Adam Scott believes the PGA Tour "should be concerned" with a cashed-up world tour, which he says has the potential to transform golf in a similar fashion to World Series Cricket.
Scott threw his support behind the Premier Golf League (PGL), which has been proposed to begin in 2022.
It would feature 48 of golf's biggest stars playing 18 tournaments a year, each with a prize purse of US$10 million (AU$15 million).
The merit behind the PGL is that organisers could guarantee to sponsors that the top 48 players would contest each event, which is something the PGA Tour cannot offer.
That is because golfers are independent contractors to the US Tour.
"I think the concept is obviously very, very good," Scott said at Riviera Country Club on Friday (Saturday AEDT).
The PGL – which has been proposed by British-based World Golf Group and reportedly backed by Saudi Arabian financiers – has already raised alarms with the US and European tours.
US commissioner Jay Monahan has addressed the upstart league with PGA Tour players on several occasions, most recently in an email two weeks ago.
"I thought maybe that would be what you'd expect if you are slightly threatened by the possibility of this tour," Scott said of Monahan's email.
Scott says the PGL should be taken seriously.
"I think the concept is good; it is really no different to what the PGA Tour tries to do by getting the top players together more often, like with the FedExCup (post season) and originally the world golf championships," Scott said.
"I think the (PGA Tour) would be concerned because they (the PGL) are not messing around."
Ten of the PGL events would be held in the United States while the Australian Open has been earmarked as one of eight overseas fixtures.
"I think the (PGA Tour) would be concerned because they (the PGL) are not messing around." – Adam Scott
Sources recently told AAP the WGG held discussions with Australian Open organisers, given the British company wants to acquire some events rather than create 18 new tournaments.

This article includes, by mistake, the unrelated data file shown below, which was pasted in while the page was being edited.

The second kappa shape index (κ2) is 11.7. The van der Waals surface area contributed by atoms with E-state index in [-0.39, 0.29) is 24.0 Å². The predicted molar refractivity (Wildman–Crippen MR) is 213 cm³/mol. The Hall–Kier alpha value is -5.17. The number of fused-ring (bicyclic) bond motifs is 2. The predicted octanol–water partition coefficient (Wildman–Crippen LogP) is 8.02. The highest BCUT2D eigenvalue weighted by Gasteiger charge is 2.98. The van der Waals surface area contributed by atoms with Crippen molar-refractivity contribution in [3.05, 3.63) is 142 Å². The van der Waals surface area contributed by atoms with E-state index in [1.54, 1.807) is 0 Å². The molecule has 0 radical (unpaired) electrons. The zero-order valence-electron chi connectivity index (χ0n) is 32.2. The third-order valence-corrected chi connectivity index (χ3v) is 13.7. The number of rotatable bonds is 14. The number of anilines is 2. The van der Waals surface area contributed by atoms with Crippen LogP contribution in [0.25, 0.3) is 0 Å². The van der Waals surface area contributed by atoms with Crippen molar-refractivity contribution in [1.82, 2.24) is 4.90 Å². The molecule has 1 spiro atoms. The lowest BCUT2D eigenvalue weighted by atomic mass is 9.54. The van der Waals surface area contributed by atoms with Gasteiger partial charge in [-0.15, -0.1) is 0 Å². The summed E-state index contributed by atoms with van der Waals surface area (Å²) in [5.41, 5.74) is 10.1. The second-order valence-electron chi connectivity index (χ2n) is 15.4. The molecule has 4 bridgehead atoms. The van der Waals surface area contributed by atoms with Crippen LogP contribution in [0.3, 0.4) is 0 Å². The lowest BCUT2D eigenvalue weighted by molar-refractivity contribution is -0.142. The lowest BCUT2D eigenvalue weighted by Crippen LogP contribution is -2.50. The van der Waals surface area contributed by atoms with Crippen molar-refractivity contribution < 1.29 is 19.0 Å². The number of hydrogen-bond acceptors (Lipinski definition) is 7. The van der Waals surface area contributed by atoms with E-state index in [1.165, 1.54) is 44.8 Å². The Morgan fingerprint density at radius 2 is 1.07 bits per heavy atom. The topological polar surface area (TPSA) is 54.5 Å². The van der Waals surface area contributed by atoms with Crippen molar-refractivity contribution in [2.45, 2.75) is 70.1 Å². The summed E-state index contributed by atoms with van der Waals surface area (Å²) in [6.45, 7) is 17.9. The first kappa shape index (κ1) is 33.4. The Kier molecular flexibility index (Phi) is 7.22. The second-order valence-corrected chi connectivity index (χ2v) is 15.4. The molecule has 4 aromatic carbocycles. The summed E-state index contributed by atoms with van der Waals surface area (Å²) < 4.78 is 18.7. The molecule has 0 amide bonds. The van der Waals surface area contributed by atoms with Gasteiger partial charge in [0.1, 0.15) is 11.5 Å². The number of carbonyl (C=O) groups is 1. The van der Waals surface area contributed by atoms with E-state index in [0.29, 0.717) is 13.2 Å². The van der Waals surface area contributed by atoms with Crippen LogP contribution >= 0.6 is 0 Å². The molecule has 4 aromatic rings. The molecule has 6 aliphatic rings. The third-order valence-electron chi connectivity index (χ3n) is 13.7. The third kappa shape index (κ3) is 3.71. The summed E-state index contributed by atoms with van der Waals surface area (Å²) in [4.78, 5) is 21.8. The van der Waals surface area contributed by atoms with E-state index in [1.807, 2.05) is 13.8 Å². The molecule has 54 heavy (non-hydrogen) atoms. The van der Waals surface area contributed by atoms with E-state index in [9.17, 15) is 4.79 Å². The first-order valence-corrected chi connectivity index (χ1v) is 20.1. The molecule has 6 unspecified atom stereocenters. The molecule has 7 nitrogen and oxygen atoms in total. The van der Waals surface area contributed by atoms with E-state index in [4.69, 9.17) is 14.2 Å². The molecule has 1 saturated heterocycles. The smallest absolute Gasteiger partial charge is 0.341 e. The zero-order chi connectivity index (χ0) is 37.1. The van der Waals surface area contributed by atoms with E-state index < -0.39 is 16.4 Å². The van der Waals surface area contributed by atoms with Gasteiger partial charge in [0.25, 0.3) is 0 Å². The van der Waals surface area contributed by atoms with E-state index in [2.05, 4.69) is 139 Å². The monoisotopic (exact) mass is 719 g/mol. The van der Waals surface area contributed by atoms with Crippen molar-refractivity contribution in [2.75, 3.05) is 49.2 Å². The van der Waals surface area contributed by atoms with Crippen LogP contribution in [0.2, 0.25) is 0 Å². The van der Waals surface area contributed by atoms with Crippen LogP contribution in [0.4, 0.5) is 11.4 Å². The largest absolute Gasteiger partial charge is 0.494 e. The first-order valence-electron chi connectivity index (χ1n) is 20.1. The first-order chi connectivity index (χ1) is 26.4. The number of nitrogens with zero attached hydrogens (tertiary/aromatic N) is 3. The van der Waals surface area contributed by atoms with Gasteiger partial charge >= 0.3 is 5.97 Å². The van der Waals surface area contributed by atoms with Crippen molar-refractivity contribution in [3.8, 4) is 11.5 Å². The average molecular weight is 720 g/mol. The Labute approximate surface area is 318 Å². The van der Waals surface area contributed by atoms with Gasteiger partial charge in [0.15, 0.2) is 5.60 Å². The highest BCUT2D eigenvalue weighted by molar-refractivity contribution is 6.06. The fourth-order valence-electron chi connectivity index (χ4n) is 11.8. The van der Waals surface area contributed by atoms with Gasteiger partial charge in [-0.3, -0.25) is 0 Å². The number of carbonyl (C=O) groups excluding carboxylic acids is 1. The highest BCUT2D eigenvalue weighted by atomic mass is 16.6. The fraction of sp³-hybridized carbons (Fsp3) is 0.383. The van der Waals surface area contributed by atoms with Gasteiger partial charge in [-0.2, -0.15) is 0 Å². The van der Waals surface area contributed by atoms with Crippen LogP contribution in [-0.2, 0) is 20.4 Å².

"As an international player I certainly see some good in (a world tour)," he said.
Scott, a 12-time US Tour winner, said it could mimic break-away attempts in cricket; initially disruptive but ultimately a collaboration.
"I compare it a lot to (World Series) cricket starting; Kerry Packer did the exact same kind of thing this world tour is trying to do," Scott said.
"He removed players from the traditional bodies and they left.
"Everyone went to watch the best players play even at local grounds (because the new league was shut out of traditional cricket venues).
"But eventually, they collaborated together and (limited overs) cricket was incredibly successful for a long time."
Whether the PGL is feasible remains to be seen on an already-crowded calendar.
US Tour players must seek a "release" from the commissioner each time they want to play an event outside their home tour.
There is also the issue of whether PGL events would be awarded world ranking points, which is an avenue for golfers to be exempt for the four majors and World Golf Championships.
For that reason, Scott believes the PGL may need help.
"Ultimately, you would expect there to be some kind of cooperation (from established tours) if it were to go ahead. You could see that happening, I think," he said.
A world tour was famously proposed by Greg Norman in the early 1990s but was shut down by the PGA Tour under then-commissioner Tim Finchem.
The World Golf Championships (WGCs) were then launched in 1999 and have remained rich events on golf's international schedule.
- Evin Priest, Australian Associated Press